With Florida Sprawl Comes Infrastructure and Public Safety Concerns

Some local officials in unincorporated Hillsborough County, outside of Tampa, Florida, are trying to take local residents up to the consequences of unmitigated sprawl.
May 5, 2017, 1pm PDT | James Brasuell | @CasualBrasuell
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Tampa, Florida, with the Hillsborough River in the foreground.
Rick Lewis

Steve Contorno reports on the methods and mission of Hillborough County (Florida) County Commissioner Stacy White, who is on a one-person mission against sprawl.

Contorno describes a recent helicopter ride, where White had Sheriff David Gee as a captive audience and a sympathetic ear for his anti-sprawl message:

Looking down, Gee took in the thousands of houses that have sprung up since he joined the department in 1978. For him, they mean one thing: "Calls for service," he said.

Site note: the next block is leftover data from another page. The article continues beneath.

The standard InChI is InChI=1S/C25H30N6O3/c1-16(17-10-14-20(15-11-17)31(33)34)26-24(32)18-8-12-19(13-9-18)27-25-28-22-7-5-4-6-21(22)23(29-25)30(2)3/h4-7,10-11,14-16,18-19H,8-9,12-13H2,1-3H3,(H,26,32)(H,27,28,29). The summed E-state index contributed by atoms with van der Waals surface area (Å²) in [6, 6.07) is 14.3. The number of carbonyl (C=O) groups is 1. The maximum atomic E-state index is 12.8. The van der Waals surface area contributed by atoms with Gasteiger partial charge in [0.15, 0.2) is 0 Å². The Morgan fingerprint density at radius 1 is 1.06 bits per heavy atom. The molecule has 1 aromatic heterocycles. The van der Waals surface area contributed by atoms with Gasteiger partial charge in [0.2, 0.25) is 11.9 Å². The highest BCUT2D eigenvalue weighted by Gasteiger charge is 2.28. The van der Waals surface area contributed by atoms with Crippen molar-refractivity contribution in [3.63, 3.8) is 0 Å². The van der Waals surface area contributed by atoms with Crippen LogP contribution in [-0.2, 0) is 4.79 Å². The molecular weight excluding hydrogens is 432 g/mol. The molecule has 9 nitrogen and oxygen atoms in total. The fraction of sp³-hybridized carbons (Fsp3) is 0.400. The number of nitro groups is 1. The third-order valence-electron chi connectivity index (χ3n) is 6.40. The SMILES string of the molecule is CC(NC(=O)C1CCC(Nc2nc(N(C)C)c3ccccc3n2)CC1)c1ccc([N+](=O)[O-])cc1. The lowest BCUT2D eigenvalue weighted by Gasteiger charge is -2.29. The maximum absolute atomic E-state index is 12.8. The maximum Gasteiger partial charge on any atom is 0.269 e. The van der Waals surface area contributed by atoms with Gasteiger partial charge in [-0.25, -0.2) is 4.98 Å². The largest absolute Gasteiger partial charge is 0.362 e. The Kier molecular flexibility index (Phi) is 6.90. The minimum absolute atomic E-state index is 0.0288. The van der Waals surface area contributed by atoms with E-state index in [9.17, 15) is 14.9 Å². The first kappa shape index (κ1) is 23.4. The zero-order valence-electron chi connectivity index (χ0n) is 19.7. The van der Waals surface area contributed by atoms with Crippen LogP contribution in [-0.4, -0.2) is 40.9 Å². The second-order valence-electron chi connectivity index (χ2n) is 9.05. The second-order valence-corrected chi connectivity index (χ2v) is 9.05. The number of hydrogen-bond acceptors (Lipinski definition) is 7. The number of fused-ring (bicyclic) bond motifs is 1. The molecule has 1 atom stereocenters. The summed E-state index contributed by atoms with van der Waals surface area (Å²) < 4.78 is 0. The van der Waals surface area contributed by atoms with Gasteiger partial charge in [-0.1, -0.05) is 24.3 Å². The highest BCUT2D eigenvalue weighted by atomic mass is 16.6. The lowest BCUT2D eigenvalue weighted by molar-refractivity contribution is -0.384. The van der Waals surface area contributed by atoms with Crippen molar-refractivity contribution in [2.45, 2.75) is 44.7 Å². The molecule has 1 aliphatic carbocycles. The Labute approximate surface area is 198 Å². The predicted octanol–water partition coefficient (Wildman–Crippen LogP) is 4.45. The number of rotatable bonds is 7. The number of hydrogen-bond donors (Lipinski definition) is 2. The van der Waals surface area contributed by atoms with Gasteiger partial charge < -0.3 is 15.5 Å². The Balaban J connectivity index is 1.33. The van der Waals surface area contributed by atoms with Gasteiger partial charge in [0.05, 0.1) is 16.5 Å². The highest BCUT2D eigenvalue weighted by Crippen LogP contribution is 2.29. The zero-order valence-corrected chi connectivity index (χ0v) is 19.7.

Since 1978, the population of the county has more than doubled, with another 600,000 people expected in the 25 years. Much of that past growth has settled into suburban areas with low density, and much of the future growth will follow a similar pattern.

In all those people, White sees an encroachment on the county's rural and environmental lands. He sees an influx of cars turning two-lane country roads into makeshift thoroughfares. He sees the final nail in the coffin of southeast Hillsborough's once flourishing tomato farms and citrus groves.

As a response, White, a Republican, "has made preventing unmitigated sprawl his top priority as commissioner," according to Contorno. The article includes a lot more detail about the current and past plans that have enabled the county's sprawling development patterns, and the consequences, especially with regard to public safety, of those decisions. 

Full Story:
Published on Monday, April 24, 2017 in Tampa Bay Times
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